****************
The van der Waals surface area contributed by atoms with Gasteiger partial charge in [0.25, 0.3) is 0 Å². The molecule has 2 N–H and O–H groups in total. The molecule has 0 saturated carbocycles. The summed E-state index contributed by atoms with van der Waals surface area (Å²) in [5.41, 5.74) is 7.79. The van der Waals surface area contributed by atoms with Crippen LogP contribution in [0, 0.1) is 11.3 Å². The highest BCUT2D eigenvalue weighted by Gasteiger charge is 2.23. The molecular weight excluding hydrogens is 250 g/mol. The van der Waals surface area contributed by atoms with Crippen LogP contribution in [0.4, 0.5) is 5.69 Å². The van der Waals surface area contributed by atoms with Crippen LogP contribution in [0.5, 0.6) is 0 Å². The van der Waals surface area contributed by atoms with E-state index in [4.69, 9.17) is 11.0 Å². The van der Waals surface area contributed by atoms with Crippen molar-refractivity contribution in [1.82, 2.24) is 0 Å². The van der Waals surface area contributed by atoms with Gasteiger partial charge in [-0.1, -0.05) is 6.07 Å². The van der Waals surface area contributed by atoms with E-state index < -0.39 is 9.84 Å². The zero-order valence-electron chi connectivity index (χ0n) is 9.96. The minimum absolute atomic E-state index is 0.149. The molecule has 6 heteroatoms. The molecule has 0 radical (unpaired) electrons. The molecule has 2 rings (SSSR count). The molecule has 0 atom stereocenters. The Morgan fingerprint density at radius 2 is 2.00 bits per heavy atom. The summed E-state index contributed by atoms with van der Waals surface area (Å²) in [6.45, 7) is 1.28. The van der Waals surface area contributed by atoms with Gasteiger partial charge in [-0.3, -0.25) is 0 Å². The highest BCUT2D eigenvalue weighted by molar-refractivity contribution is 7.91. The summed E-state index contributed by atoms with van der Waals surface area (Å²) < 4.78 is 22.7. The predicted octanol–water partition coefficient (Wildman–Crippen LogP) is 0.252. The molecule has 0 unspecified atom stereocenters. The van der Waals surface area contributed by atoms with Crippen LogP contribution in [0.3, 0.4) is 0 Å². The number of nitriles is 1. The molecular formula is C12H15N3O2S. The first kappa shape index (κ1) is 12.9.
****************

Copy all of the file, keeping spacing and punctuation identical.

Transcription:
The van der Waals surface area contributed by atoms with Gasteiger partial charge in [0.25, 0.3) is 0 Å². The molecule has 2 N–H and O–H groups in total. The molecule has 0 saturated carbocycles. The summed E-state index contributed by atoms with van der Waals surface area (Å²) in [5.41, 5.74) is 7.79. The van der Waals surface area contributed by atoms with Crippen LogP contribution in [0, 0.1) is 11.3 Å². The highest BCUT2D eigenvalue weighted by Gasteiger charge is 2.23. The molecular weight excluding hydrogens is 250 g/mol. The van der Waals surface area contributed by atoms with Crippen LogP contribution in [0.4, 0.5) is 5.69 Å². The van der Waals surface area contributed by atoms with Crippen LogP contribution in [0.5, 0.6) is 0 Å². The van der Waals surface area contributed by atoms with E-state index in [4.69, 9.17) is 11.0 Å². The van der Waals surface area contributed by atoms with Crippen molar-refractivity contribution in [1.82, 2.24) is 0 Å². The van der Waals surface area contributed by atoms with Gasteiger partial charge in [-0.1, -0.05) is 6.07 Å². The van der Waals surface area contributed by atoms with E-state index < -0.39 is 9.84 Å². The zero-order valence-electron chi connectivity index (χ0n) is 9.96. The minimum absolute atomic E-state index is 0.149. The molecule has 6 heteroatoms. The molecule has 0 radical (unpaired) electrons. The molecule has 2 rings (SSSR count). The molecule has 0 atom stereocenters. The Morgan fingerprint density at radius 2 is 2.00 bits per heavy atom. The summed E-state index contributed by atoms with van der Waals surface area (Å²) in [6.45, 7) is 1.28. The van der Waals surface area contributed by atoms with Gasteiger partial charge in [-0.3, -0.25) is 0 Å². The highest BCUT2D eigenvalue weighted by molar-refractivity contribution is 7.91. The summed E-state index contributed by atoms with van der Waals surface area (Å²) < 4.78 is 22.7. The predicted octanol–water partition coefficient (Wildman–Crippen LogP) is 0.252. The molecule has 0 unspecified atom stereocenters. The van der Waals surface area contributed by atoms with Crippen LogP contribution in [0.3, 0.4) is 0 Å². The number of nitriles is 1. The molecular formula is C12H15N3O2S. The first kappa shape index (κ1) is 12.9.